Reyhaneh Jabbari, 26, was hanged in Tehran on Saturday despite an international campaign calling for clemency. (File/AFP)
On Saturday last, a brave Iranian woman, Reyhaneh Jabbari (26), walked to her execution in Tehran despite worldwide protests at her sentencing for the alleged killing of a man she accused of trying to rape her.
Her last letter to her mother would bring tears to the most hardened person. She did not want to have a grave and her mother mourning at the grave. She donated her organs to the needy for transplantation. There was no news from a tightly-controlled Iran as to whether that wish had been carried out.
An Iranian actress has infuriated ultra conservatives in her home country after kissing the president of the Cannes film festival’s on the cheek.
Leila Hatami’s peck has been seen by fanatics as an affront to the ‘chastity’ of the Islamic republic’s women. A photograph carried by Iranian media shows Hatami pecking 83-year-old Gilles Jacob at the opening of this year’s festival.
Now Hizbullah Students, a group of university students with links to Iran’s Revolutionary Guard have filed a complaint with Iran’s judiciary for Hatami’s prosecution.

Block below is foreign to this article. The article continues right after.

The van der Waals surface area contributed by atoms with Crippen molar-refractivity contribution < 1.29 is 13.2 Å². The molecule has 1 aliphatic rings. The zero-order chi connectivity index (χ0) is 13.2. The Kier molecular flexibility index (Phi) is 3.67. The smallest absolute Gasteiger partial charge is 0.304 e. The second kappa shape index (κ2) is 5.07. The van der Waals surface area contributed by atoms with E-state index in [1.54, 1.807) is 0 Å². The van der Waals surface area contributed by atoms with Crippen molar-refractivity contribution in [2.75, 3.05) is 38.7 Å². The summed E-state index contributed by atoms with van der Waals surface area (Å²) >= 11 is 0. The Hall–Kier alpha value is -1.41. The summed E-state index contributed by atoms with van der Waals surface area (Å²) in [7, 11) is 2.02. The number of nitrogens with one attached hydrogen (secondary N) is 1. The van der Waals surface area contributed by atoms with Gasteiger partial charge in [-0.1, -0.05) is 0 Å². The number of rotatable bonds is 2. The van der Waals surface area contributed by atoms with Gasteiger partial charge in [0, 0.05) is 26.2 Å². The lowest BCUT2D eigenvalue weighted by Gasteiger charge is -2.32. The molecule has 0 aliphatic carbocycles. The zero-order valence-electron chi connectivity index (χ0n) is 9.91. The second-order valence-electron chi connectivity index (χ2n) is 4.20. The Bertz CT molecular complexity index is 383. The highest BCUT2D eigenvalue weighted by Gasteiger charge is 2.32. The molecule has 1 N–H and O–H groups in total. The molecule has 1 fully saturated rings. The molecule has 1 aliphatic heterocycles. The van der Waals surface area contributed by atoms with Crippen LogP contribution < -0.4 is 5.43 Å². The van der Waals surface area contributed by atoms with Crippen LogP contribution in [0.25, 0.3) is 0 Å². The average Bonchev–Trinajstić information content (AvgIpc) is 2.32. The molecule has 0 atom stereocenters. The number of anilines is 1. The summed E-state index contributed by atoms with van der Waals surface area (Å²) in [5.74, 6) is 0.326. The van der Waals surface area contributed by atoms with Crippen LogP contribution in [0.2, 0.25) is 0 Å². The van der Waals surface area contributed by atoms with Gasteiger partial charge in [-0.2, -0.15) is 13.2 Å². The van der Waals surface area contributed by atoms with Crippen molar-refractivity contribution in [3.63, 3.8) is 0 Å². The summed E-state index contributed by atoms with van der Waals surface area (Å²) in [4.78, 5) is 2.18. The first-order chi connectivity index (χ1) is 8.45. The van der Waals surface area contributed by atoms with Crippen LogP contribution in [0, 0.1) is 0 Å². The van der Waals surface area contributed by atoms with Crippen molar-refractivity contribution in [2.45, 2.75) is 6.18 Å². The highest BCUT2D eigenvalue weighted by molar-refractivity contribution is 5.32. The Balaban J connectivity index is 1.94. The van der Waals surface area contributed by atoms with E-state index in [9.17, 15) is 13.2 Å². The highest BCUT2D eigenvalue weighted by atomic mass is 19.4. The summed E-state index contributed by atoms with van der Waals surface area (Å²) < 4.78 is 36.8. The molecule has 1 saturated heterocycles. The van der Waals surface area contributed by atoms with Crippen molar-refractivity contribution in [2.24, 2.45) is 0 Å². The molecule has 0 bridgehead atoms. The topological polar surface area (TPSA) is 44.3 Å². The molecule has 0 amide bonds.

We, the undersigned, who are a group of student Muslim brothers and sisters, ask the cultural and media branch of the judiciary to prosecute Leyla Hatami for her sinful act of kissing a strange man in public, which according to article 638 of Islamic Criminal Justice carries a prison sentence,’ the petition read.
‘Furthermore, the action of this film star has hurt the religious sentiments of the proud and martyrs breeding nation of Iran and as such we also demand the punishment of flogging for her as stipulated in the law.’
YES! Fun, uplifting and momentous for the impact of freedom of expression everywhere. I’m happy it’s gone viral. And then there is the amazing “pass” by the cleric. These young Persians are courageous, creative and yearning to be free. We must support them.
The Obama administration on Wednesday criticized Iran’s election to the U.N.’s Commission on the Status of Women (CSW) – but neither the U.S. nor any other delegation objected when given the opportunity to do so, thus allowing Iran to get the seat “by acclamation.” More here: U.S. Fails to Object to Iran Seat on U.N. Women’s Commission
Here is a Muslim woman’s place in Iran:
“. . . the hijab—or proper Islamic dress—is still compulsory for women in Iran’s streets and public places and failure to cover accordingly can result in imprisonment or a hefty fine.”